The Drug Enforcement Administration (DEA) has proposed new regulations that would make it possible to prescribe controlled medications using telemedicine. This would expand access to vital treatments beyond the term of the COVID-19 public health crisis. These rules were created with the help of the US Department of Health and Human Services and the US Department of Veterans Affairs.
The new regulations aim to implement safeguards on certain telemedicine consultations that have been conducted without a physical examination of the patient. These rules would allow practitioners to prescribe an amount of Schedule III-V drugs and a 30-day supply of buprenorphine for opioid addiction treatment, without an in-person evaluation or a referral from a medical practitioner who has already examined the patient, as long as the prescription abides by all relevant federal and state laws. However, consultations and prescriptions related to referred patients and those conducted by medical practitioners who have already done an in-person medical examination of the patient will remain unaffected. Likewise, telemedicine consultations that do not involve the prescribing of controlled medications will not be affected.
Anne Milgram, the Administrator of the DEA, stated that they are dedicated to guaranteeing that all Americans can access necessary medications while guaranteeing the safety of patients. Additionally, she stated that the DEA is focused on the expansion of telemedicine with measures to stop the overprescription of controlled medications that can be harmful. Xavier Becerra, the Secretary of the HHS, commented that the expansion of telemedicine flexibilities will improve access to mental health and substance use disorder services, ultimately saving lives.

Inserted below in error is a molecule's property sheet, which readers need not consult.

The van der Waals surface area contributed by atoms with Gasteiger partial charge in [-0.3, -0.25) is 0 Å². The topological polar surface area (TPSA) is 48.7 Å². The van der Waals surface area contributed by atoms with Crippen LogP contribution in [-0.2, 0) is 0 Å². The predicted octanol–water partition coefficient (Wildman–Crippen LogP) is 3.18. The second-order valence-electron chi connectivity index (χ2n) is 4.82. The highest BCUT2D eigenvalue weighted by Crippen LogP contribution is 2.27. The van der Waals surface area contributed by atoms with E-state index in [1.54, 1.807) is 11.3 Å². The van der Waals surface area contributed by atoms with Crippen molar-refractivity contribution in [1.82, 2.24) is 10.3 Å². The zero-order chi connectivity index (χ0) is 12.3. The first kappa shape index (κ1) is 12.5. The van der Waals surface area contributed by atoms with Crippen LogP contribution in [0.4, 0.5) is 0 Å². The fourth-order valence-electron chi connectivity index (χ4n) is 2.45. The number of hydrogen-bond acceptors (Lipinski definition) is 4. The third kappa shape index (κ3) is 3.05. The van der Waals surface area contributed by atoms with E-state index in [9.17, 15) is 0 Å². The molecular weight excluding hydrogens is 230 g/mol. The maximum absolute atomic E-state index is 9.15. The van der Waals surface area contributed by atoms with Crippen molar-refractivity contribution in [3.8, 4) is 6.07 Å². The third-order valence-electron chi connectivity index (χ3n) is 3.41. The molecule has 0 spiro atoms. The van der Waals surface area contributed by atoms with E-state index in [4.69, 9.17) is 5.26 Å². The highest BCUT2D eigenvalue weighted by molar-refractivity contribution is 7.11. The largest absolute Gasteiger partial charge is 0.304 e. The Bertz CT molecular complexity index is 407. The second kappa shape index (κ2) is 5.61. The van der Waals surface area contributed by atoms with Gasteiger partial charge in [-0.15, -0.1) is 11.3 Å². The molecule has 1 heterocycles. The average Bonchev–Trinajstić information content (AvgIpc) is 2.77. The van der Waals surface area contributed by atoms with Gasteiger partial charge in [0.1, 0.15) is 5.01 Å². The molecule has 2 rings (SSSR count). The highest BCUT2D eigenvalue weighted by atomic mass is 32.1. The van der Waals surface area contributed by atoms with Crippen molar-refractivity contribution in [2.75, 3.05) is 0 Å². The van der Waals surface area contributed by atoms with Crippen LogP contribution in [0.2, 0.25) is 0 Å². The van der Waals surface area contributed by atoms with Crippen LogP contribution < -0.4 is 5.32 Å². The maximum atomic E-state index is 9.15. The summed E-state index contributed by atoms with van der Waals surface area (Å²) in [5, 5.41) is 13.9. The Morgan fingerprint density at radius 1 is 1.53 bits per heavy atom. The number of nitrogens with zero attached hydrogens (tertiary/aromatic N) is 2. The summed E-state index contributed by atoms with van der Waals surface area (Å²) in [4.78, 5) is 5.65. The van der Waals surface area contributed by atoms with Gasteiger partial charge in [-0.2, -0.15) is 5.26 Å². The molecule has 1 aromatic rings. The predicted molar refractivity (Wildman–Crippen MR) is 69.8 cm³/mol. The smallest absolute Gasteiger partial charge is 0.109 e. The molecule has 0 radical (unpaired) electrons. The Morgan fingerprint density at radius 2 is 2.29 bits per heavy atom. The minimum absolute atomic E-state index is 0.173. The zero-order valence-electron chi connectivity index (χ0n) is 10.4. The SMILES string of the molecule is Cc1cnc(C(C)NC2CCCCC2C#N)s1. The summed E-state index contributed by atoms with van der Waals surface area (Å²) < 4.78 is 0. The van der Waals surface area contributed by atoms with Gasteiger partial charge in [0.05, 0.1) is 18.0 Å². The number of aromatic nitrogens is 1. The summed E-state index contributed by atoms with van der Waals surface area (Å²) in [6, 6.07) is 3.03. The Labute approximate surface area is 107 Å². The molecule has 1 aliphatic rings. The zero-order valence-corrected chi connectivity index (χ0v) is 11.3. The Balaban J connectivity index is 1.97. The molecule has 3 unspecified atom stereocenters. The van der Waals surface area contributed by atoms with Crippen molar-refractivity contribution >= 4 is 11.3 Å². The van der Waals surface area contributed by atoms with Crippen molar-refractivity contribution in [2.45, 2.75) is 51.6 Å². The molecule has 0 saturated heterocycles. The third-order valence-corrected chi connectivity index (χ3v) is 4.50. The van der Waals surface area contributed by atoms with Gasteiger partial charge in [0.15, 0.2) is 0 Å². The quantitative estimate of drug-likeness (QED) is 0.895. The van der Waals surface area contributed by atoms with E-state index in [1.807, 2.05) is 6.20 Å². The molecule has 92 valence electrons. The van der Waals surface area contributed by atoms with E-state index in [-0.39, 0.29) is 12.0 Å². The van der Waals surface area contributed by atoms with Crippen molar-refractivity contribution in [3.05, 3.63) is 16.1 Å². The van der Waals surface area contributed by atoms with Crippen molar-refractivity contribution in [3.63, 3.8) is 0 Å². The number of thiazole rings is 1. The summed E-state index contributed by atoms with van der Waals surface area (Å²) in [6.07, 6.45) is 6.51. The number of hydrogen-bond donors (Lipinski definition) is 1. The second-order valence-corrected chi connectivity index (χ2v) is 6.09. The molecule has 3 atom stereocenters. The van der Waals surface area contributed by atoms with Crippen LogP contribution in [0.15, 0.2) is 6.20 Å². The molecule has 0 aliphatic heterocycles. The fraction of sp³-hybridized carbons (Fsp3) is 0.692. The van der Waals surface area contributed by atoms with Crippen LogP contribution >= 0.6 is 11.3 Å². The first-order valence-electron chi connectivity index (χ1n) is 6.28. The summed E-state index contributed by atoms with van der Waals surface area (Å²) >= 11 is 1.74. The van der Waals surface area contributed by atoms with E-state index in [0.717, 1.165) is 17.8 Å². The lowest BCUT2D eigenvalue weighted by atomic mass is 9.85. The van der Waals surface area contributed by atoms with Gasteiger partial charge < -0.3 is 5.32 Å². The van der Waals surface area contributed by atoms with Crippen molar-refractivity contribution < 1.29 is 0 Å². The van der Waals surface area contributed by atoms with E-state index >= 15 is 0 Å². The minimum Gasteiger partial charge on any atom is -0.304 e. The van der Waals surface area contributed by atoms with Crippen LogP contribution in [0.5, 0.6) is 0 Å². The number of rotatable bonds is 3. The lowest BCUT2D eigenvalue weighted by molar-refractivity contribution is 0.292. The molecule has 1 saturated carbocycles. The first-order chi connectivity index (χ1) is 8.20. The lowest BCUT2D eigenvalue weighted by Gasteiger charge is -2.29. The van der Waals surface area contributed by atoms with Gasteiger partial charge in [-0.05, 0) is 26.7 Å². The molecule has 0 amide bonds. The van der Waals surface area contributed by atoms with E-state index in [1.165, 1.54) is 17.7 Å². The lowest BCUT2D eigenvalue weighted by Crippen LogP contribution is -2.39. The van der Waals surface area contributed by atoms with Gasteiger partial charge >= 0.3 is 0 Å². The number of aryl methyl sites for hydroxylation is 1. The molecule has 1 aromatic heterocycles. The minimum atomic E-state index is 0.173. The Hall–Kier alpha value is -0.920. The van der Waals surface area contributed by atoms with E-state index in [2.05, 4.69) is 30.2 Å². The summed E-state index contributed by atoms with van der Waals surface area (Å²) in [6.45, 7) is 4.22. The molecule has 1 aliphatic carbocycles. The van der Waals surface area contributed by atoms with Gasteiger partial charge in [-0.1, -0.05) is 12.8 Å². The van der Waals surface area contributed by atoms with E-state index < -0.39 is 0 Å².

The DEA is aiming to increase availability of medication to treat opioid use disorder with the recent telemedicine regulations. Administrator Milgram pointed out that these rules would “continue to expand access to buprenorphine for patients with opioid use disorder.” This decision could be a major step in tackling the opioid epidemic in the US, as there has been a considerable rise in opioid-related fatalities in recent years.
The Drug Enforcement Agency is requesting the public to provide feedback on the proposed regulations within the 30-day comment period. Once the comments are evaluated, the DEA will move forward in constructing the definitive rules. The entire text of the proposals is available for viewing on the DEA’s website.
In 2021, the United States reported an alarming number of overdoses, with approximately three-fourths attributed to opioids and an even greater death toll linked to synthetic opioids such as fentanyl. This is largely due to the increased accessibility of fentanyl in the illegal market, disguised as counterfeit prescription pills or added to other substances. In light of this, the introduction of telemedicine rules is a beneficial move for both patients and healthcare professionals, providing greater access to essential treatments, especially in rural and neglected areas. This is not only a reflection of the growing acceptance of telemedicine as a legitimate form of healthcare, made more evident due to the current COVID-19 pandemic, but also allows patients to receive care without having to travel long distances to a medical center. It is hoped that with these rules, patients everywhere can access the care they require without being restricted by geographical boundaries.